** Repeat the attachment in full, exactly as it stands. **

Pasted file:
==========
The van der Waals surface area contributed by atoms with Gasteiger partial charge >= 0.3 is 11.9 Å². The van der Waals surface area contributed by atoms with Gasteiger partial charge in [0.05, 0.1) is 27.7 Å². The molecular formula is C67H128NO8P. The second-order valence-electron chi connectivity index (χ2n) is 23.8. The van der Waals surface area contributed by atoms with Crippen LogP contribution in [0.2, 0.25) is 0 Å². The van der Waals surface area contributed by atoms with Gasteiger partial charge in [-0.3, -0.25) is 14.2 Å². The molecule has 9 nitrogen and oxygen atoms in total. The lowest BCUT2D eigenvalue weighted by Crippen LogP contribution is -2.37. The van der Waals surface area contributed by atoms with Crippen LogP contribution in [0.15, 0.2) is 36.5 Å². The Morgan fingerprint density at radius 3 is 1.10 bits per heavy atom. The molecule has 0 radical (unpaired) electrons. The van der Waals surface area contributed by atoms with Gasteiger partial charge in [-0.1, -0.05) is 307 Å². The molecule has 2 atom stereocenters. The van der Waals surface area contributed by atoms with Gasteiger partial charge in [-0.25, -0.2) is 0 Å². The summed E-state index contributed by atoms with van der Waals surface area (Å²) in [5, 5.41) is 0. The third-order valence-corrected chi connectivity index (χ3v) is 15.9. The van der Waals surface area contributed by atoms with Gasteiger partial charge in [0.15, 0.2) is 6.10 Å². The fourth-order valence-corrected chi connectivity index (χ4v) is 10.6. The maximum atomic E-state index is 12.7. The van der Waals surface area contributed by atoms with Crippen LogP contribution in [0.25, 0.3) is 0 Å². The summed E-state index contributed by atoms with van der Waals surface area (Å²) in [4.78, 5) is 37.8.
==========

The van der Waals surface area contributed by atoms with Gasteiger partial charge >= 0.3 is 11.9 Å². The van der Waals surface area contributed by atoms with Gasteiger partial charge in [0.05, 0.1) is 27.7 Å². The molecular formula is C67H128NO8P. The second-order valence-electron chi connectivity index (χ2n) is 23.8. The van der Waals surface area contributed by atoms with Crippen LogP contribution in [0.2, 0.25) is 0 Å². The van der Waals surface area contributed by atoms with Gasteiger partial charge in [-0.3, -0.25) is 14.2 Å². The molecule has 9 nitrogen and oxygen atoms in total. The lowest BCUT2D eigenvalue weighted by Crippen LogP contribution is -2.37. The van der Waals surface area contributed by atoms with Crippen LogP contribution in [0.15, 0.2) is 36.5 Å². The Morgan fingerprint density at radius 3 is 1.10 bits per heavy atom. The molecule has 0 radical (unpaired) electrons. The van der Waals surface area contributed by atoms with Gasteiger partial charge in [-0.1, -0.05) is 307 Å². The molecule has 2 atom stereocenters. The van der Waals surface area contributed by atoms with Gasteiger partial charge in [-0.25, -0.2) is 0 Å². The summed E-state index contributed by atoms with van der Waals surface area (Å²) in [5, 5.41) is 0. The third-order valence-corrected chi connectivity index (χ3v) is 15.9. The van der Waals surface area contributed by atoms with Gasteiger partial charge in [0.15, 0.2) is 6.10 Å². The fourth-order valence-corrected chi connectivity index (χ4v) is 10.6. The maximum atomic E-state index is 12.7. The van der Waals surface area contributed by atoms with Crippen LogP contribution in [0.25, 0.3) is 0 Å². The summed E-state index contributed by atoms with van der Waals surface area (Å²) in [4.78, 5) is 37.8.